If one closes their eyes and imagines what a con movie in the hands of Miranda July might look like, I still don’t think you’d get anywhere close to what Kajillionaire actually ends up being. Then again, it’s precisely those creative impulses for the unexpected that has made the writer-director’s work so special. With her third feature, she crafts a singular story about the bonds of family and what happens when those bonds are tested–or never existed in the first place. More abstract than her previous films–and therefore, I imagine, off-putting to many–the steady, surreal, and sweet flashes of brilliance in this one-of-a-kind story are enough to sustain interest during some of the more tedious passages.
We’re introduced to the Dyne family of scam artists, Theresa (Debra Winger) and Robert (Richard Jenkins) and their daughter Old Dolio (Evan Rachel Wood), as they attempt one of their easiest, occasionally most rewarding heists: evading the Post Office cameras and reaching into their PO Box and grab whatever mail happens to be in an adjacent one. The 26-year-old Old Dolio takes orders from her parents, who are perpetually thinking about the next swindle they can pull off with no consideration of a long-term plan. Reeking of constant desperation but molded with a great deal of empathy, the only thing currently on their minds is trying to pay the few months of back rent on their apartment. They live next to a bubble factory, which is run by their “no-filter” landlord, a man who physically can’t hide his emotions and becomes conflicted between evicting them and having them live in a less than hospitable location. In an ingenious bit of memorable Charlie Kaufman-esque imagery, multiple times a day a massive wave of foam leaks from the ceiling into their dilapidated office building. With no explanation for this phenomenon from July until after we first witness the occurrence, it sets the stage for the bizarre adventure, which soon gets a new member added to the team.
During a back-to-back cross-country flight to pull off a scam involving lost luggage and travel insurance, Robert and Theresa find a talkative and inquisitive seatmate: Melanie (Gina Rodriguez). She wants in on the action and starts to join their clan, but Old Dolio is suspicious, in part because this new energetic, outgoing, and alluring woman is exactly the opposite of her in virtually every way. Isolated from popular culture due to her parents’ sole focus on tactful plundering, Evan Rachel Wood’s look is straight out of The Wolfpack with hair that has seemingly never been cut as she wears the same tracksuit outfit every day. Her performance is one of strange inertness, which is so dedicated it’s rather commendable. Both her commitment to evoking this life of utter repression and July’s decision to not take the cliché way out of eventually transforming her physical look after an awakening leads to the film’s stand-out performance.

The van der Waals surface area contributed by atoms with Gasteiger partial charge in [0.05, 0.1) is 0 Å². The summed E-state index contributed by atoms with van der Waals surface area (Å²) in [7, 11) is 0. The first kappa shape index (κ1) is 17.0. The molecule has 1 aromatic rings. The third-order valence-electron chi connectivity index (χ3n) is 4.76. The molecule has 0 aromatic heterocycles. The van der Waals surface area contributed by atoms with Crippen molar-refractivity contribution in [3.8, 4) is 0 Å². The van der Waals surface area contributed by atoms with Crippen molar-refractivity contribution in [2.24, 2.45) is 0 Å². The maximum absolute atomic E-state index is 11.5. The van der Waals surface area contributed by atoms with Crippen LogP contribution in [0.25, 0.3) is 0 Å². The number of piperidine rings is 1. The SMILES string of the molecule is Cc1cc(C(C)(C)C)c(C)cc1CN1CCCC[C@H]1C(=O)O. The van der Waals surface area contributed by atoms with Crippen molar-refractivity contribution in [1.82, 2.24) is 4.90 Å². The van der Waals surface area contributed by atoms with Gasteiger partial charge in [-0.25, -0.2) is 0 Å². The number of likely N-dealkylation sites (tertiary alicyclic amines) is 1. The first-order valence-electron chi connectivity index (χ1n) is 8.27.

In a few sequences that might have one thinking of Parasite, these money-seeking drifters enter the homes of Melanie’s clients. She works at supplying optometry options and comes up with the plan to home deliver what they need as their new family and, in the process, convince them to give up their old antiques that the Dynes could then sell. Things, of course, get out of hand, but along the way, in one house, they end up pretending to be the makeshift domesticated family that they never were. It’s in these slightly elongated sequences that the film drags a bit, not necessarily having the wonder or the wit that’s present in much of the other film. Soon enough though, a more dramatic arc kicks in wherein Old Dolio questions everything she thought she knew about her family, leading to an utterly brilliant, transportive trip amongst the stars and a deepening of her relationship with Melanie that leads to a perfectly-executed final shot.
With Kajillionaire, Miranda July is questioning precisely what it means to be a family and how parental decisions can cause unintended ripple effects that might not be realized until it’s too late. While the scale of the film is perhaps shockingly small for what one may envision a con movie to be, the atypical emotions and bizarre rhythms that are being played out are wholly her own. The setting of the foundational framework will take some getting used to as July jumps from the strange to the stranger with no sense of how the themes she’s exploring may fall into place, but once they do, it’s rewarding to reflect on the abnormal yet oddly satisfying journey we’ve been on. The ultimate con of sorts is that we may have taken for granted the time we were able to spend with these characters, and it’s only in the final moments we realize how much we’ll miss them.
Kajillionaire premiered at the Sundance Film Festival.